Monday, June 19, 2006

Repo Man

The last time I saw this movie was on Super TV with my dad. I must have been twelve-years-old or so. I remembered that it was really weird but I liked it. Still, I was mostly in a Last Starfighter mode at that age so I doubt I fully appreciated it. Stone Groove undoubtedly thought it was "okay."

People have been raving about this film for years but I hadn't seen it for a second time until this past weekend when Jim brought it over. We ordered some pizza, drank some beer, and enjoyed us some Emilio Estevez. I was surprised that I remembered so many of the visuals from the last time I had seen it.

Twenty plus years later, I still am not quite sure what to make of this movie. I was tired while watching it so that didn't help. It is so damn strange. What the hell was going on in the minds of the filmmakers? Repo men, punk rockers, and aliens - an obvious mix. The movie is so deadpan brilliant. Youthlarge pointed out that the music is very Assault on Precinct 13. L.A. is an amazing wasteland in this film and a perfect setting.

I feel like I need to see this yet once again when I'm not so tired to fully appreciate it and revel in the stellar dialogue. It also makes me want to see Suburbia again because both that and Repo Man seem very much cut from the same cloth to me.


Sunday, June 18, 2006

Kansas City Confidential

I can't believe that Film Forum had a six week Film Noir series and this was the only one I went to see. I've really slowed down my movie pace this year and I've realized that life does indeed go on even if I don't average two or three films in the theaters a week. I'm glad this was the one I saw because it was great. Definitely low budget and a little silly, but the dialogue was amazing. Line after line of campy noirspeak brought big smiles to Mooney, Ezra, and me.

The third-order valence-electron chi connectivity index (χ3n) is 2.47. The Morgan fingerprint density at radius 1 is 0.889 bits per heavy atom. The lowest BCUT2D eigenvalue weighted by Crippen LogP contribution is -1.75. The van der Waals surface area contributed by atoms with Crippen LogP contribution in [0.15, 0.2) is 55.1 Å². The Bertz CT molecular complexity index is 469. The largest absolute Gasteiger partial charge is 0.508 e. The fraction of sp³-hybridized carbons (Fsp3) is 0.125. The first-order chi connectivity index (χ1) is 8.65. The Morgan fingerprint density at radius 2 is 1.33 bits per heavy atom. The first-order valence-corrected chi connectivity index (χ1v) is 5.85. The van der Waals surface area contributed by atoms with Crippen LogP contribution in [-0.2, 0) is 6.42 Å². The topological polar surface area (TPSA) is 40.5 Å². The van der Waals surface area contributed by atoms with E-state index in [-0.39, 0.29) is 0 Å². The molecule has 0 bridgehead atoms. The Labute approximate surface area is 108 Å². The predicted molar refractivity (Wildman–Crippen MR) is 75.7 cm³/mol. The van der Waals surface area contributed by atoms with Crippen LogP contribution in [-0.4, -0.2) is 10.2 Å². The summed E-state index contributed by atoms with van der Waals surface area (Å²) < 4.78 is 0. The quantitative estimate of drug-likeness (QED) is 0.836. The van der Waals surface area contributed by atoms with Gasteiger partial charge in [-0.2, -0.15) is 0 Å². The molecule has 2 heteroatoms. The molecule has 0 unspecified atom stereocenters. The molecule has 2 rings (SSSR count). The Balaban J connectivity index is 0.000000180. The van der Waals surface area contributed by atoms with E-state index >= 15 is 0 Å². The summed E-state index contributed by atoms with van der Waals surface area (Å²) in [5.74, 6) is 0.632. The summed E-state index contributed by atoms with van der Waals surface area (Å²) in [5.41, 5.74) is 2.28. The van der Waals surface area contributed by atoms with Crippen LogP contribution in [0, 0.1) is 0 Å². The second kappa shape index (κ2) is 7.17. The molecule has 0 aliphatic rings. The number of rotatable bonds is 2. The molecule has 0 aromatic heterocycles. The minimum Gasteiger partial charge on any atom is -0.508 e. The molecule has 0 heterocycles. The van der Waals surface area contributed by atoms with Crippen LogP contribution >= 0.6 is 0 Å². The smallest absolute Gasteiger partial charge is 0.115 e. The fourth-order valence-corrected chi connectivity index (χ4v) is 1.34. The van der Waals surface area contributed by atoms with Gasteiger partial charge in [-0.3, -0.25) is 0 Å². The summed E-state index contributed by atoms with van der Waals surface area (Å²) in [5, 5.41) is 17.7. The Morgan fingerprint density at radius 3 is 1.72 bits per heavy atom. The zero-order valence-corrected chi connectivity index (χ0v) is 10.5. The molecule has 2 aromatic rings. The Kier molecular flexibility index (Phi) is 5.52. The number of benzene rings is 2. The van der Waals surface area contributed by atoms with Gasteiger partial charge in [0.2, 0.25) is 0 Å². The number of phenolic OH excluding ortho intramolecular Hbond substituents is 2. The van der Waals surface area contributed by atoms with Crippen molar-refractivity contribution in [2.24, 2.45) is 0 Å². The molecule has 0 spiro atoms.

Like any good film noir, many of the lines would seem absolutely ridiculous out of context. The plot is completely absurd but it works with the absurd dialogue. Lee Van Cleef is great but Jack Elam is the best thing about the movie. For fans of film noir you will not be disappointed with this one.

Film Forum

Sunday, June 11, 2006

The Great American Pastime

This movie was an enjoyable but completely lightweight little nugget of silliness with a 1950's Leave It to Beaver type setting. But hold the presses. The dad doesn't spend enough time with his kid. So he jumps at the chance to manage a Little League team when he is asked.

Lo and behold though, his son is on another team! What? And his son's team is a win at all costs powerhouse. Dad's team is a sorry sack bunch of losers with a bunch of parents pressuring him to win, win, win! Craziness follows. A bizarre film but well worth seeing especially if you aren't looking for much. I'm glad Youthlarge found this while searching the listings for Jimmy Stewart flicks.